# Someone verify?

1. Jan 29, 2005

### Winner

I have two charges, one is -16uC and the other +4uC. They are separated by 3.0m. I have to find the point in which the electric field is = 0 .

Is my diagram here correct? (I mean are the lengths of the arrows correct with respect to magnitude of attraction between the two)

-16uC -->E=0<----------- +4uC.
<------------------->
3.0m

2. Jan 29, 2005

### Parth Dave

if the electric field at point r is zero than a point charge placed at point r will experience no force. Now, if we look at your problem. Suppose we place a negative charge somewhere in between the two particles. How will it interract with the other two? (Pay close attention to the direction of the force and electric field)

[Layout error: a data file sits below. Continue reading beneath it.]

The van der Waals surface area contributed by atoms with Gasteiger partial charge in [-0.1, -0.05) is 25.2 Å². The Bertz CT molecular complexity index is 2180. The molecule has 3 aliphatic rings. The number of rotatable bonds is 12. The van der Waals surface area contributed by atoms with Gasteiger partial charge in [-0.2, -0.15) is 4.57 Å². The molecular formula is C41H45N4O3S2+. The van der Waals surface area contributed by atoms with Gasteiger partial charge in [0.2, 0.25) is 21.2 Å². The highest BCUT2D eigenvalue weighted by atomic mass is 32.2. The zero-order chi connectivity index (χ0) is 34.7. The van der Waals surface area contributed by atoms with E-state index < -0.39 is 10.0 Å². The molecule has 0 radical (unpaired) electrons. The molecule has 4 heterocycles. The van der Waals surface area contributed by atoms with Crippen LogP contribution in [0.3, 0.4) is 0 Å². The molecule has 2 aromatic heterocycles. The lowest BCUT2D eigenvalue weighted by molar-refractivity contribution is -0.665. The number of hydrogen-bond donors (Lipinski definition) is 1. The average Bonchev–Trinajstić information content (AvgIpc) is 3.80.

3. Jan 29, 2005

### Winner

ok...
Maybe like this:

-16uC ---- (-C) ---> --- <----- +4uC.

Repel away from -16 and go towards +4.

4. Jan 29, 2005

### Winner

So is something wrong with my first diagram?
-16uC -->E=0<----------- +4uC. ?

or maybe it should be

-16uC ------------->E=0<-- +4uC. I think the first one looks more correct.

5. Jan 29, 2005

### Parth Dave

Yes, exactly. If the charge is placed in between the two particles, it will be repelled by one and attracted by the other. Therefore, both of the two particles will force it in the same direction. If that is true, how is it possible for the forces to cancel out?

I don't believe either of the two are correct.

6. Jan 29, 2005

### Winner

Last effort lol. Is this right?

-16uC <-------------E=0--> +4uC.

7. Jan 29, 2005

### Winner

Wait a min, it doesn't have to between the two...

So wait, it could be

<---------------------
-16uC ___________________+4uC---->d where (E=0)
?

8. Jan 29, 2005

### Parth Dave

Now thats better, youre right, it doesn't have to be between the two. Now which side would it have to be on?

9. Jan 29, 2005

### Winner

The right side lol! I should make the electric fields equal as in E=k(q)/d^2.